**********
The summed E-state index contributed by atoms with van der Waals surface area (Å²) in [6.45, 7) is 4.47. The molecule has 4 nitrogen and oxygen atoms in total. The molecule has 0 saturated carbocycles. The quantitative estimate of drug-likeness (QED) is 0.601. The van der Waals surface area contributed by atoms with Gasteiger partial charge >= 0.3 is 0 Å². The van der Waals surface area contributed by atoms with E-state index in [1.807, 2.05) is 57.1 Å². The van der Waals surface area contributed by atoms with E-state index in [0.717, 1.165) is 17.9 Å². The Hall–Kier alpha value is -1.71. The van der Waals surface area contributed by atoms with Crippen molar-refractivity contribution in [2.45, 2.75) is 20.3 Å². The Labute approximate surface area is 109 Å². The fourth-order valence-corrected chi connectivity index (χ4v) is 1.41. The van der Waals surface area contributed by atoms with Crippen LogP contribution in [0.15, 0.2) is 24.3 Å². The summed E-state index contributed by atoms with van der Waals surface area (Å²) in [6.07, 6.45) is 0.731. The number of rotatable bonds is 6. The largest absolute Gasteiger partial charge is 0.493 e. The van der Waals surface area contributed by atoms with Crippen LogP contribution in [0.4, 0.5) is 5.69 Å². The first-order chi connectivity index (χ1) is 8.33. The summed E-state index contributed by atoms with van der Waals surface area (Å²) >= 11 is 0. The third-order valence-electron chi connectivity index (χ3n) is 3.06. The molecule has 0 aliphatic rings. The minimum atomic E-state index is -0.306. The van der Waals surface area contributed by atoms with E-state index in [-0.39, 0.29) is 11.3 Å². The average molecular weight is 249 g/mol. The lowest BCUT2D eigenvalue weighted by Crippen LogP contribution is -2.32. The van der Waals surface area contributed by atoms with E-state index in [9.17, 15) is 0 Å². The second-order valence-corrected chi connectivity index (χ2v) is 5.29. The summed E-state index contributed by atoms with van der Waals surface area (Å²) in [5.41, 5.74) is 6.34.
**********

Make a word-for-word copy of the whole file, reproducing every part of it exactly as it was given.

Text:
The summed E-state index contributed by atoms with van der Waals surface area (Å²) in [6.45, 7) is 4.47. The molecule has 4 nitrogen and oxygen atoms in total. The molecule has 0 saturated carbocycles. The quantitative estimate of drug-likeness (QED) is 0.601. The van der Waals surface area contributed by atoms with Gasteiger partial charge >= 0.3 is 0 Å². The van der Waals surface area contributed by atoms with E-state index in [1.807, 2.05) is 57.1 Å². The van der Waals surface area contributed by atoms with E-state index in [0.717, 1.165) is 17.9 Å². The Hall–Kier alpha value is -1.71. The van der Waals surface area contributed by atoms with Crippen molar-refractivity contribution in [2.45, 2.75) is 20.3 Å². The Labute approximate surface area is 109 Å². The fourth-order valence-corrected chi connectivity index (χ4v) is 1.41. The van der Waals surface area contributed by atoms with Crippen LogP contribution in [0.15, 0.2) is 24.3 Å². The summed E-state index contributed by atoms with van der Waals surface area (Å²) in [6.07, 6.45) is 0.731. The number of rotatable bonds is 6. The largest absolute Gasteiger partial charge is 0.493 e. The van der Waals surface area contributed by atoms with Crippen LogP contribution in [0.4, 0.5) is 5.69 Å². The first-order chi connectivity index (χ1) is 8.33. The summed E-state index contributed by atoms with van der Waals surface area (Å²) >= 11 is 0. The third-order valence-electron chi connectivity index (χ3n) is 3.06. The molecule has 0 aliphatic rings. The minimum atomic E-state index is -0.306. The van der Waals surface area contributed by atoms with E-state index in [-0.39, 0.29) is 11.3 Å². The average molecular weight is 249 g/mol. The lowest BCUT2D eigenvalue weighted by Crippen LogP contribution is -2.32. The van der Waals surface area contributed by atoms with E-state index in [9.17, 15) is 0 Å². The second-order valence-corrected chi connectivity index (χ2v) is 5.29. The summed E-state index contributed by atoms with van der Waals surface area (Å²) in [5.41, 5.74) is 6.34.